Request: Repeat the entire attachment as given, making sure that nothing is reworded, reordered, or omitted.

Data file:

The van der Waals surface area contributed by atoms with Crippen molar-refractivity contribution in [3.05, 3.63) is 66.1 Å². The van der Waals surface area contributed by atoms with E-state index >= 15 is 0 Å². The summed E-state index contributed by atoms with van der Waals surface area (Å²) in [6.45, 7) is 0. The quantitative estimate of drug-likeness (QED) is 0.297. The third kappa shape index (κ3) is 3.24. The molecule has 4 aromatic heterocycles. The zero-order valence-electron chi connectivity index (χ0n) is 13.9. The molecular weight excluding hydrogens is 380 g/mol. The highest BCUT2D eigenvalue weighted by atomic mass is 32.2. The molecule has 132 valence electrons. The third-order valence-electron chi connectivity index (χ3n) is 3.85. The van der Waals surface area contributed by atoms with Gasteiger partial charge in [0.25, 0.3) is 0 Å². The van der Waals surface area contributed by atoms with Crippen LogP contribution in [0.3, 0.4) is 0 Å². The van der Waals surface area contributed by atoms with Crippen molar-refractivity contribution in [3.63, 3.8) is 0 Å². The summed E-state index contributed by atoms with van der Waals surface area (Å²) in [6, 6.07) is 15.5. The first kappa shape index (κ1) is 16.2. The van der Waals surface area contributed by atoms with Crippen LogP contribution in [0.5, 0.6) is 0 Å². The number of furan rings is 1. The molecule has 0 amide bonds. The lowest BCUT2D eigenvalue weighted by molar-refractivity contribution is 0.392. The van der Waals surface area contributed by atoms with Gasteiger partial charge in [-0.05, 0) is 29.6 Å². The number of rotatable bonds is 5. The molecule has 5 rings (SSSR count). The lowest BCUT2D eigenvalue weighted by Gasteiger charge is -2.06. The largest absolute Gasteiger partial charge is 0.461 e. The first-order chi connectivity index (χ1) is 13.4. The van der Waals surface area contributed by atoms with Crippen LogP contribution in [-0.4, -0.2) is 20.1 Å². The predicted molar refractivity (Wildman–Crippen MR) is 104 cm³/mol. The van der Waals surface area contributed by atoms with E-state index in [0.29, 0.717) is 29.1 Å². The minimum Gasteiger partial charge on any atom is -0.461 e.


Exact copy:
The van der Waals surface area contributed by atoms with Crippen molar-refractivity contribution in [3.05, 3.63) is 66.1 Å². The van der Waals surface area contributed by atoms with E-state index >= 15 is 0 Å². The summed E-state index contributed by atoms with van der Waals surface area (Å²) in [6.45, 7) is 0. The quantitative estimate of drug-likeness (QED) is 0.297. The third kappa shape index (κ3) is 3.24. The molecule has 4 aromatic heterocycles. The zero-order valence-electron chi connectivity index (χ0n) is 13.9. The molecular weight excluding hydrogens is 380 g/mol. The highest BCUT2D eigenvalue weighted by atomic mass is 32.2. The molecule has 132 valence electrons. The third-order valence-electron chi connectivity index (χ3n) is 3.85. The van der Waals surface area contributed by atoms with Gasteiger partial charge in [0.25, 0.3) is 0 Å². The van der Waals surface area contributed by atoms with Crippen LogP contribution in [0.3, 0.4) is 0 Å². The van der Waals surface area contributed by atoms with Crippen molar-refractivity contribution in [3.63, 3.8) is 0 Å². The summed E-state index contributed by atoms with van der Waals surface area (Å²) in [6, 6.07) is 15.5. The first kappa shape index (κ1) is 16.2. The van der Waals surface area contributed by atoms with Crippen LogP contribution in [0.5, 0.6) is 0 Å². The number of furan rings is 1. The molecule has 0 amide bonds. The lowest BCUT2D eigenvalue weighted by molar-refractivity contribution is 0.392. The van der Waals surface area contributed by atoms with Gasteiger partial charge in [-0.05, 0) is 29.6 Å². The number of rotatable bonds is 5. The molecule has 5 rings (SSSR count). The lowest BCUT2D eigenvalue weighted by Gasteiger charge is -2.06. The largest absolute Gasteiger partial charge is 0.461 e. The first-order chi connectivity index (χ1) is 13.4. The van der Waals surface area contributed by atoms with Crippen LogP contribution in [-0.4, -0.2) is 20.1 Å². The predicted molar refractivity (Wildman–Crippen MR) is 104 cm³/mol. The van der Waals surface area contributed by atoms with E-state index in [0.29, 0.717) is 29.1 Å². The minimum Gasteiger partial charge on any atom is -0.461 e.